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Clin Exp Immunol. 2010 Oct;162(1):178-87. doi: 10.1111/j.1365-2249.2010.04233.x. Epub 2010 Aug 19.

α-Galactosylceramide protects mice from lethal Coxsackievirus B3 infection and subsequent myocarditis.

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Department of Microbiology and Parasitology, Division of Clinical Laboratory of the International Peace Maternity and Child Hospital, Shanghai Institute of Immunology, Shanghai Jiaotong University School of Medicine, Shanghai, China.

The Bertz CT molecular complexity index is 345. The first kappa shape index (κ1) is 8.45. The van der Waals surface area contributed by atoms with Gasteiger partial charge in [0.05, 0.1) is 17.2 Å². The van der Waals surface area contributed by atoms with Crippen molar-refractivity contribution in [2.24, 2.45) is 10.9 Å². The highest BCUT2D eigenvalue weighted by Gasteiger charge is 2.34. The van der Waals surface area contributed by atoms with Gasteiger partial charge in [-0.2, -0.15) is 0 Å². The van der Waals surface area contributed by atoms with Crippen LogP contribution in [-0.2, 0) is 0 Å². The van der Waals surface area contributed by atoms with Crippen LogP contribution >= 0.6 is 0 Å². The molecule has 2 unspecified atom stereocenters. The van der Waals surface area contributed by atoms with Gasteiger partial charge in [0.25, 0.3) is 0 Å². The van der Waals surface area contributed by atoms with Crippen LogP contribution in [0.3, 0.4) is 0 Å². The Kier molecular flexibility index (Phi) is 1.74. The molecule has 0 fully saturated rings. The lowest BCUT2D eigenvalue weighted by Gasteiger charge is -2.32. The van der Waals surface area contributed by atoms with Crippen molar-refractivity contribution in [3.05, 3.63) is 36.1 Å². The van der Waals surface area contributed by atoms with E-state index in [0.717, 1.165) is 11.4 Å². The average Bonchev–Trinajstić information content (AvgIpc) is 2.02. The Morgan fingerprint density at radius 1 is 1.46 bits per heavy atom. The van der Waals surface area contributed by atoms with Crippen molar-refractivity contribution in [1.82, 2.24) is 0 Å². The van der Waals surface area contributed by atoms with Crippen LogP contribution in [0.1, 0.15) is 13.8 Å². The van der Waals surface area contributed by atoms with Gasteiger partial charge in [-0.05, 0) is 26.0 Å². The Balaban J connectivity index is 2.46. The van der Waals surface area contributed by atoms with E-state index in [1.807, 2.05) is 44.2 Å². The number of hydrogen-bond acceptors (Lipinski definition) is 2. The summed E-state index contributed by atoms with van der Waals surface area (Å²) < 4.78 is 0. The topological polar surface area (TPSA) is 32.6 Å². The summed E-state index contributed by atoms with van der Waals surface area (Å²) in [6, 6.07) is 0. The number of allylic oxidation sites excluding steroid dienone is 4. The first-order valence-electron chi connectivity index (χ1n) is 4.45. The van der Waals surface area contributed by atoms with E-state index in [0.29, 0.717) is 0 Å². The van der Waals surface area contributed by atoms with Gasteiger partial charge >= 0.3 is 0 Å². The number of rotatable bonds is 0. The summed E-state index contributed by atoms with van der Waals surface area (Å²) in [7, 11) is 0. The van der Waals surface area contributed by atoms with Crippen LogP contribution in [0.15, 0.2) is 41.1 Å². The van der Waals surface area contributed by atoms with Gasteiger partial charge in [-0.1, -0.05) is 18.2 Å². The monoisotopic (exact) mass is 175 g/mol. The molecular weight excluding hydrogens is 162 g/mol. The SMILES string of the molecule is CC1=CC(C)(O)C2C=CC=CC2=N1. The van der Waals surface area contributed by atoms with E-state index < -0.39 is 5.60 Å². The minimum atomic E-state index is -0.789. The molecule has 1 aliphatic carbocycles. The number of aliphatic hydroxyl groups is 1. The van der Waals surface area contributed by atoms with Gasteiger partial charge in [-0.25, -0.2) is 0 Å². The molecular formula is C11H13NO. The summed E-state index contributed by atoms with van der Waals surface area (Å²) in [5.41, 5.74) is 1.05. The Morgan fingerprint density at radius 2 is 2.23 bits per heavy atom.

Myocarditis is an inflammation of the myocardium which often follows virus infections. Coxsackievirus B3 (CVB3), as a marker of the enterovirus group, is one of the most important infectious agents of virus-induced myocarditis. Using a CVB3-induced myocarditis model, we show that injection α-galactosylceramide (α-GalCer), a ligand for invariant natural killer (NK) T (iNK T) cells, can protect the mice from viral myocarditis. After the systemic administration of α-GalCer in CVB3 infected mice, viral transcription and titres in mouse heart, sera and spleen were reduced, and the damage to the heart was ameliorated. This is accompanied by a better disease course with an improved weight loss profile. Compared with untreated mice, α-GalCer-treated mice showed high levels of interferon (IFN)-γ and interleukin (IL)-4, and reduced proinflammatory cytokines and chemokines in their cardiac tissue. Anti-viral immune response was up-regulated by α-GalCer. Three days after CVB3 infection, α-GalCer-administered mice had larger spleens. Besides NK T cells, more macrophages and CD8(+) T cells were found in these spleens. Upon stimulation with phorbol myristate acetate plus ionomycin, splenocytes from α-GalCer-treated mice produced significantly more cytokines [including IFN-γ, tumour necrosis factor-α, IL-4 and IL-10] than those from untreated mice. These data suggest that administration of α-GalCer during acute CVB3 infection is able to protect the mice from lethal myocarditis by local changes in inflammatory cytokine patterns and enhancement of anti-viral immune response at the early stage. α-GalCer is a potential candidate for viral myocarditis treatment. Our work supports the use of anti-viral treatment early to reduce the incidence of virus-mediated heart damage.

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